God guides both individuals and the church through the gifts of the Spirit, gifts such as wisdom, knowledge, prophecy, discernment of spirits, teaching, and faith. These gifts operate when Christians gather. But they are often most evident in the context of corporate prayer, including worship.

Many times in my life I've been in leadership meetings when we've been wrestling with a tough challenge. As our human wisdom runs out, we turn to the Lord. While praying together, God begins to speak not only to us, but through us as the Spirit guides us in prayer. By the end of the prayer meeting, we have a clear idea of God's direction, something we lacked when we began to pray.

Why does it happen this way? Well, for one thing, when we pray, we open our hearts to God. We make ourselves available to the Spirit. We are usually more attentive to God's voice than our own. Plus we hear as the Spirit leads our sisters and brothers in prayer.

Reason #9: When we pray together, we experience deeper Christian fellowship.

Two sermons ago we examined how the early believers devoted themselves to "fellowship," which, as I explained, is deep, committed, intimate relationship. It's sharing real life together with your brothers and sisters in Christ. Last week we saw how eating together promotes deeper fellowship. The same could be said for corporate prayer.

I think, for example, of the prayer times I've shared with the elders of this church over the past thirteen years. As some of you know, half of the elders on Session join with the pastors each week for prayer. We gather on Friday mornings, sometimes at 6:00, sometimes at 6:30, for an hour of sharing and prayer. Over the years we've prayed each other through some gut-wrenching challenges: life-threatening cancer, marital discord, children who have wandered far from the Lord, job loss, infertility, death of loved ones, etc. etc. By praying together so regularly we've developed deep affection for each other.

This is a good thing all by itself, of course. But it has also enriched our leaders as elders in this church. There have been times, for example, when the Session has been split about some important issue. Our conversations have been passionate, even heated. But since our leadership is based on prayer-saturated fellowship, our unity in Christ has never been threatened. No matter how much you might disagree with somebody about an issue, you won't break fellowship with that person when she prayed for your deepest concerns just a few days earlier.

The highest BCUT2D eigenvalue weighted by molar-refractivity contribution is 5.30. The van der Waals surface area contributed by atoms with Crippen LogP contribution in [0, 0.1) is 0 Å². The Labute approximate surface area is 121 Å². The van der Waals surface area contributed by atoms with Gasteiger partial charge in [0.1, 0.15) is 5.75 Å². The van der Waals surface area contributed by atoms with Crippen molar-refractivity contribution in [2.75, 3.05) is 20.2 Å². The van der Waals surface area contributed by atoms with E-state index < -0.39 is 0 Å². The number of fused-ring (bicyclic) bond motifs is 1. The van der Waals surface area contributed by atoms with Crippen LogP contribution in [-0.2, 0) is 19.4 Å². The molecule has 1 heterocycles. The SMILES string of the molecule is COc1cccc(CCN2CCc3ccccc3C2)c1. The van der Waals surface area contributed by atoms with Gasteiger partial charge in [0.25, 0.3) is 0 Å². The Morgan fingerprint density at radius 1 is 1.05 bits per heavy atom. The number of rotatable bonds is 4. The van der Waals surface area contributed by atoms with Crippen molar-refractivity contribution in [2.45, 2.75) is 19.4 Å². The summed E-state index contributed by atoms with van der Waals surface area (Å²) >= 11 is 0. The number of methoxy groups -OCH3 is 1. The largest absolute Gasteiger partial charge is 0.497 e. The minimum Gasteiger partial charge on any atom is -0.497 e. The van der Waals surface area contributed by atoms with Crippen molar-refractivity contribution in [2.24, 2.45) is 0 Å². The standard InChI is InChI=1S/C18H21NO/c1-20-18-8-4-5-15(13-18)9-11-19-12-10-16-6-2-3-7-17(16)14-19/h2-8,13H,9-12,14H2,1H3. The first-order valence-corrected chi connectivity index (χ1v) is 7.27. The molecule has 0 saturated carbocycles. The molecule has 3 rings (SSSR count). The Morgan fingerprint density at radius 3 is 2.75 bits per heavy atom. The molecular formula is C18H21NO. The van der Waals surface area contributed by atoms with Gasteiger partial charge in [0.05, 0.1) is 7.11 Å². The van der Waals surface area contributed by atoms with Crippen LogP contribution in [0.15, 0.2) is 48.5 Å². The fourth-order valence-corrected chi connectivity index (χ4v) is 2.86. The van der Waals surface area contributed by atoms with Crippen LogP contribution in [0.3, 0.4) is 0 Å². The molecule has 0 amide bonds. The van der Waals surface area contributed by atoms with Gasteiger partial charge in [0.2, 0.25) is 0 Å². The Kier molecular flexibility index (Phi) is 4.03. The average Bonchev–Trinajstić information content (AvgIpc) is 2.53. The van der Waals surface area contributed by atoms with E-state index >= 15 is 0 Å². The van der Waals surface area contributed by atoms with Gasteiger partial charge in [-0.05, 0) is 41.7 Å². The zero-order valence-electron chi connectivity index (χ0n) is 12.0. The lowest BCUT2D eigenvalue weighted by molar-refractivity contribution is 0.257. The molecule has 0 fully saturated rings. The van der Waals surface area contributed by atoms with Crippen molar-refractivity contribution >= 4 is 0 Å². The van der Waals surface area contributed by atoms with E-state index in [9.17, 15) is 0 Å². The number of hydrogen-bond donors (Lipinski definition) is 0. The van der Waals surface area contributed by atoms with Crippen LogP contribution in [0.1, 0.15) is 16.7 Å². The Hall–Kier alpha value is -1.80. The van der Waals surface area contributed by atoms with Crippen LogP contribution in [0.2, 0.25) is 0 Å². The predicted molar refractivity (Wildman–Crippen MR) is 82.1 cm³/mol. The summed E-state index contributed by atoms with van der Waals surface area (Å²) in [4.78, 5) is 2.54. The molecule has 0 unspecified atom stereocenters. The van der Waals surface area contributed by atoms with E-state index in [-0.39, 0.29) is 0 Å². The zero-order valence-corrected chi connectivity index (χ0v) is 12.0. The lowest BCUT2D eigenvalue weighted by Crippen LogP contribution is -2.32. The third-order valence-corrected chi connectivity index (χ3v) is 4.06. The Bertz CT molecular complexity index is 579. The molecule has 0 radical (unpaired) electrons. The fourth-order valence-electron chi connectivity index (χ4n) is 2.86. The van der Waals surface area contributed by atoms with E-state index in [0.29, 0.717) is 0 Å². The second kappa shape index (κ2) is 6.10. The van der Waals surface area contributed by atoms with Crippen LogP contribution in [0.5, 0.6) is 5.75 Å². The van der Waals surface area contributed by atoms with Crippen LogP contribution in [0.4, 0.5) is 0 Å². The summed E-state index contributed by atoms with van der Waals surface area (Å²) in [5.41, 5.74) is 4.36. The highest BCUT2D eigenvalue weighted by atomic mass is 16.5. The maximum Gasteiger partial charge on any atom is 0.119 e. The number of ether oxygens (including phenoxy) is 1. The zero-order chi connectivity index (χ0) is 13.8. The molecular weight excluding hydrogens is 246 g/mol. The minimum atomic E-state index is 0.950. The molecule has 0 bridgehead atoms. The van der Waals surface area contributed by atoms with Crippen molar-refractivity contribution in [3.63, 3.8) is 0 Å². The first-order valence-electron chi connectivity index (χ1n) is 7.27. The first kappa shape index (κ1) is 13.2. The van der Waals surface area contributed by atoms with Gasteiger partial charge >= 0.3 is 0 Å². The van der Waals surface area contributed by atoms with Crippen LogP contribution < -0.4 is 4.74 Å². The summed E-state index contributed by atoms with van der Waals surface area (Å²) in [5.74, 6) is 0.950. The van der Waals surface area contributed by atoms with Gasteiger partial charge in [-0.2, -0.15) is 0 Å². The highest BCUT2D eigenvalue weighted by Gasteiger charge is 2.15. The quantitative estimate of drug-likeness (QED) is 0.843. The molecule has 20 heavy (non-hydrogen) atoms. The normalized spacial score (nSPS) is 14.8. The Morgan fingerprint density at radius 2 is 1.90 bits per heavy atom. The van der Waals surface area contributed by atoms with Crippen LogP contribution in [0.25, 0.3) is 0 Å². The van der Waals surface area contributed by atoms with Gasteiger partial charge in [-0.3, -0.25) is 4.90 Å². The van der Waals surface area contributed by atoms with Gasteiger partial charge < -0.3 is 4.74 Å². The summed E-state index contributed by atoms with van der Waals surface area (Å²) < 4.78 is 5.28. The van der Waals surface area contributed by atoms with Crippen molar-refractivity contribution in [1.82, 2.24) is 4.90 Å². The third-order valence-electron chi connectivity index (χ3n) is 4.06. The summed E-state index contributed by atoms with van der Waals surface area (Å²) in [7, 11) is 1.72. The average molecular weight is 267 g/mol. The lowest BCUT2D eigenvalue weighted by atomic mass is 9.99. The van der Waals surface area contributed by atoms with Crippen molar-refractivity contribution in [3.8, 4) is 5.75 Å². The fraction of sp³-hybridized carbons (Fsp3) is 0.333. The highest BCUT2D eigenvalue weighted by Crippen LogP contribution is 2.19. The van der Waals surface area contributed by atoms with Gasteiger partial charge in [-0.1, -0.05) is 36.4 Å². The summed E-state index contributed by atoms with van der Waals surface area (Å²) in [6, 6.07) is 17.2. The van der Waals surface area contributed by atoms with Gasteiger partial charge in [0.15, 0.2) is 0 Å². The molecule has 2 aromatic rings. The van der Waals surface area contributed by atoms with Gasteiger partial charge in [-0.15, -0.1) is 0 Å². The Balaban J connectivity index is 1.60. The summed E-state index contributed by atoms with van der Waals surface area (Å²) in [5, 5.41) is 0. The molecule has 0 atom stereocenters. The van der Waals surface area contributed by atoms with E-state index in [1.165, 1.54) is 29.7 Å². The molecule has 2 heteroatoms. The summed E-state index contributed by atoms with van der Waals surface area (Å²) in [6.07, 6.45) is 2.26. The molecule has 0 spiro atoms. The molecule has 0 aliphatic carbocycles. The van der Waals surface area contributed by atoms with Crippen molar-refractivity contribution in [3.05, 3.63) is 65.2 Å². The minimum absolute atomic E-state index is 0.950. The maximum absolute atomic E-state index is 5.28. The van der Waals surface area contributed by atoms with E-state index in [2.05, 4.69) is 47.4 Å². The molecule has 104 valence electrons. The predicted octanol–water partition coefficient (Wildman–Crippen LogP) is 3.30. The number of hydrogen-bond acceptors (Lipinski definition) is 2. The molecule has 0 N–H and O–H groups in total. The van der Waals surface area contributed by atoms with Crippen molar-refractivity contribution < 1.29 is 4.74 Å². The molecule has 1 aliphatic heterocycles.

Reason #8: When we pray together, we experience more profound unity with the worldwide church.

This is, in some ways, just an extension of Reason #9. When we pray together, we experience deeper fellowship, not only with those in our particular church, but with those in the worldwide church of Jesus Christ. You see this, for example, in the call to prayer of Ephesians 6:18: "Pray in the Spirit at all times in every prayer and supplication. To that end keep alert and always persevere in supplication for all the saints." Interestingly enough, the word translated here as "always persevere" is basically the same word we find in Acts 2:42, "they devoted themselves." Ephesians tells us that we are to devote ourselves to supplications - that's prayer of asking - for all the saints. Paul uses the word "saints" as a description of all Christians. So his point is that our prayers are to extend beyond our circle of immediate relationship. We're to pray for all Christians everywhere. Now that's a tall order, probably about a million times harder today than it was in Paul's time because we've got so many more saints in the world.

The point is not that we have to pray for every single Christian personally. That would make our Prayers of the People last a little too long, I'm afraid. But, we should regularly pray for Christians who aren't in this church. We do this when we intercede for our partners in mission, or the persecuted church, or our sisters churches in this city and Presbytery, or Christians in the Sudan, or China, and so on. When we pray in this way, our hearts are bound to other believers, and we rightly sense that we are but one small part in the worldwide body of Christ.

Reason #7: When we pray together, we obey together.

God often calls us to pray together. Consider 1 Thessalonians 5:17, for example: "Pray without ceasing." Now that puts the matter rather bluntly, don't you think? The context for this imperative shows that Paul is thinking here primarily of what we do when gathered together as the community of Christ. To be sure we can pray when alone. But the point of this verse is to call us to consistent prayer when we're together.

So, therefore, when we pray together, we obey together. And this is a crucial discipline of a Christian community. By obeying God together we are acknowledging to each other that we are a people under a sovereign Lord. We're reminding each other that our life together doesn't get structured by our social contract, but by our covenant with God, and in this covenant God sets the terms. Moreover, by obeying God when we are together, we empower one another to obey God when we are apart.

Reason #6: When we pray together, God answers.